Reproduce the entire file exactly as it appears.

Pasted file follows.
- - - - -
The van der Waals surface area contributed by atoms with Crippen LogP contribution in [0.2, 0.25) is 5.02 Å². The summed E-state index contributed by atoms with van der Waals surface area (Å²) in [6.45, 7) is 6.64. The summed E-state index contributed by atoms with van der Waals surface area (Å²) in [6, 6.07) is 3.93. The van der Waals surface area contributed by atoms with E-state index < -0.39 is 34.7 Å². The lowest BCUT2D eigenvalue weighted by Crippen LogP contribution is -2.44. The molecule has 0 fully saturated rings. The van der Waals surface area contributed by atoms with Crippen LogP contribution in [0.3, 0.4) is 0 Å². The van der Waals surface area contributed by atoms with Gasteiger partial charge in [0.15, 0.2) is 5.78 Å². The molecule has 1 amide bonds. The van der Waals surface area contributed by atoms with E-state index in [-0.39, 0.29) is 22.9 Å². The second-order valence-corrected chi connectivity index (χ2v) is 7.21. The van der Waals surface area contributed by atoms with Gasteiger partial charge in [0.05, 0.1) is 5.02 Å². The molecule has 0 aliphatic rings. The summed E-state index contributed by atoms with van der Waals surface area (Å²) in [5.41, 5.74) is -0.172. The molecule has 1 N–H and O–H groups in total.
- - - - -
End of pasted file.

The van der Waals surface area contributed by atoms with Crippen LogP contribution in [0.2, 0.25) is 5.02 Å². The summed E-state index contributed by atoms with van der Waals surface area (Å²) in [6.45, 7) is 6.64. The summed E-state index contributed by atoms with van der Waals surface area (Å²) in [6, 6.07) is 3.93. The van der Waals surface area contributed by atoms with E-state index < -0.39 is 34.7 Å². The lowest BCUT2D eigenvalue weighted by Crippen LogP contribution is -2.44. The molecule has 0 fully saturated rings. The van der Waals surface area contributed by atoms with Crippen LogP contribution in [0.3, 0.4) is 0 Å². The van der Waals surface area contributed by atoms with Gasteiger partial charge in [0.15, 0.2) is 5.78 Å². The molecule has 1 amide bonds. The van der Waals surface area contributed by atoms with E-state index in [-0.39, 0.29) is 22.9 Å². The second-order valence-corrected chi connectivity index (χ2v) is 7.21. The van der Waals surface area contributed by atoms with Gasteiger partial charge in [0.05, 0.1) is 5.02 Å². The molecule has 0 aliphatic rings. The summed E-state index contributed by atoms with van der Waals surface area (Å²) in [5.41, 5.74) is -0.172. The molecule has 1 N–H and O–H groups in total.